Caleb let the dressing room door shut quietly, and looked around. Good; no one in the store had noticed him step out of the dressing room where he had appeared.
He strolled past the racks of shirts and shorts, trying to avoid the attention of the perky sales clerk ambling toward him.
“Would you like to try on some of our bright and bold polos for summer?” she beamed. “We’re having a great sale.”
“No thank you.” Caleb continued to the front of the store, smirking as he glanced around at the displays of turquoise, yellow, and green polo shirts displayed around the store. Bright and bold? These colors paled in comparison to the radiance of Heaven, as did all of earth’s details.
When Caleb reached the front of the store, he paused beside a rack of shirts to look out the display window into the mall.
A voice rumbled behind him. “We are far from the Holy City are we not?”
Caleb turned to see Machaia, smiling.
“That is quite an understatement.” Caleb grunted, crossing his arms across his chest. “You are here, too, are you?”
Machaia nodded. “There are many of us today.”
“But you are not shrouded?” The angel hadn’t clothed his spirit in human form as Caleb had. To human eyes, Machaia was invisible.
“I was informed that it isn’t necessary for my task.” Machaia scanned the store. “Where is your charge?”
Caleb pointed past the stream of shoppers walking by the display window. “In line at Starbucks, as always.”
Amusement lit Machaia’s eyes. “If she is able to find mischief while she is standing still, she must keep you busy.”
“I never know what to expect from her.” Caleb thought of the bum that had almost grabbed her in an alley last week. She’d had no business walking alone downtown after dusk, but Caleb hadn’t left her side and the unsuspecting assailant hadn’t stood a chance against the dumpster lid which had met him head on. “She’s simple at times. So childlike; trusting.”
A smile tugged at Machaia’s lips. “The Almighty likes that.”
Caleb’s gaze remained fixed on the crowd of people laughing and swinging shopping bags as they passed the window; his senses detected their lust or covetousness, the unkindness, selfishness and all other manner of disobedience to the Almighty’s commands. “She’s too fragile to live in a world such as this.”
As if he knew where the conversation would lead, Machaia reminded his fellow
guardian, “That is why we are here to protect such as her against the evil.”
Clenching his hands at his side, Caleb muttered, “If only we could fight, rather than merely protect.” His voice shook with passion. “If only we could direct their choices, change their course, we could annihilate evil—”
“The Almighty has given us orders to guard them, my friend, not to guide them. Their choices are their own.” Machaia’s eyes filled with empathy. “I know how you long to battle. You always were a zealous one.”
Caleb stared out the window as the memories came back. Though millenniums had passed, it seemed like only days ago when he had fought Satan and the rebels in the great uprising in Heaven.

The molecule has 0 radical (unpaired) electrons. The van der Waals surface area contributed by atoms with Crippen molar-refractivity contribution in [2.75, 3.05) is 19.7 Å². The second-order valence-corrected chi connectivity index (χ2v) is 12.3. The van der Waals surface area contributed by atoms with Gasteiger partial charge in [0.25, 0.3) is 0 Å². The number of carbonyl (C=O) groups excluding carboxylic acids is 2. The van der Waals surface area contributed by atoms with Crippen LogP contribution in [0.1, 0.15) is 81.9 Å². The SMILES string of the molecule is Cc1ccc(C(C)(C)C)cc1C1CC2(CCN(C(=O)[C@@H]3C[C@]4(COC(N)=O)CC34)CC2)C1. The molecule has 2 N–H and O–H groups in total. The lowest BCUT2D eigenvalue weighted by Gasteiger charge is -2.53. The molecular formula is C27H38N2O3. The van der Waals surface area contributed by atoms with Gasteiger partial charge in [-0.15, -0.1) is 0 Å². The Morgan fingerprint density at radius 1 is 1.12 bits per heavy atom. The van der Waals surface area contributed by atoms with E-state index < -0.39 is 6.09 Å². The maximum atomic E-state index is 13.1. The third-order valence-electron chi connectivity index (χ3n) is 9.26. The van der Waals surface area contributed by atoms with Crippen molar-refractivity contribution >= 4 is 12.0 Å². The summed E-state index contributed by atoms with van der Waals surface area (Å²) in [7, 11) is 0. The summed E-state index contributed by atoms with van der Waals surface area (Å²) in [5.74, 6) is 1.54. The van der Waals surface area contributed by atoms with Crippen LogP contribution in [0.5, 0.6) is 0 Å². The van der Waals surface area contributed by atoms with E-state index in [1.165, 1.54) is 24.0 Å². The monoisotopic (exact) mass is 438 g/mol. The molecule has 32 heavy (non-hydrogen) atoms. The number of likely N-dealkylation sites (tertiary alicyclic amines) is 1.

After the battle, when earth and humans were created, the Almighty had issued assignments to the remaining angels. Some were appointed to be messengers to reveal His supernatural signs on earth; some were assigned to praise Him; others, like Caleb and Machaia, were sent to be guardians of the Almighty’s chosen ones. But then there were the Defenders, those chosen to deliver answers to prayer, who fought the Prince of the Air and his forces. Though Caleb battled his own desires to rectify evil as a Defender, he knew his assignment of Guardian was of no less importance.
“No matter.” Pushing aside his thoughts, Caleb glanced down at the watch on
his wrist. “Well, we are now subject to time.”
“Yes, we should see to our charges.” Machaia gave one last glance at Caleb before passing through the wall.
Caleb walked out the door to join the surge of men and of angels swarming in the mall’s food court. Hundreds of humans, their arms full of bags and boxes, stood in lines to order pizza, burgers, pretzels, or coffee.
He made his way slowly toward the long line of people just outside of Starbucks. Watching the humans push past him, oblivious to their own depravity, Caleb felt a twinge of pity. Perhaps, ignorance was their greatest sin.
A woman wearing a low cut tank top paraded by and looked him over slowly, her intent
clear even to an angel. Caleb didn’t even see the teenage boy until he slammed into Caleb’s shoulder as he passed.
“Watch where you’re going, dude.” The boy sneered over his shoulder as he strutted away.
Watching him go, Caleb felt his frustration rising once again.
How could the Son have lived for thirty-three years among these that refused to acknowledge their need for righteousness? Immediately, shame gripped his spirit at his thoughts of condemnation. Only the Almighty who was gracious enough to come to them was holy enough to condemn them. But deep inside, Caleb would never understand such mercy.
Since receiving his order to be guardian, Caleb had protected the best of humanity from the worst of humanity. His current charge was Bethany. For all of her eighteen years he had guarded her, mostly from her own oblivious ways. Now, Caleb shuffled into line behind her, smiling at the sight of her blonde pony tail swaying slightly when she gazed around at the bustling atmosphere.
Why she enjoyed exploring new places and traveling alone, he would never understand. He did know, however, that she was captivated by the excitement of the world viewed through her innocent eyes, unaware of the ever present evil endangering her.
He shoved his hands into the pockets of his khaki pants and looked around, meeting the gazes of fellow angels, shrouded and invisible. He didn’t know what was going to happen, but he hoped it would happen soon; he didn’t like standing around doing nothing.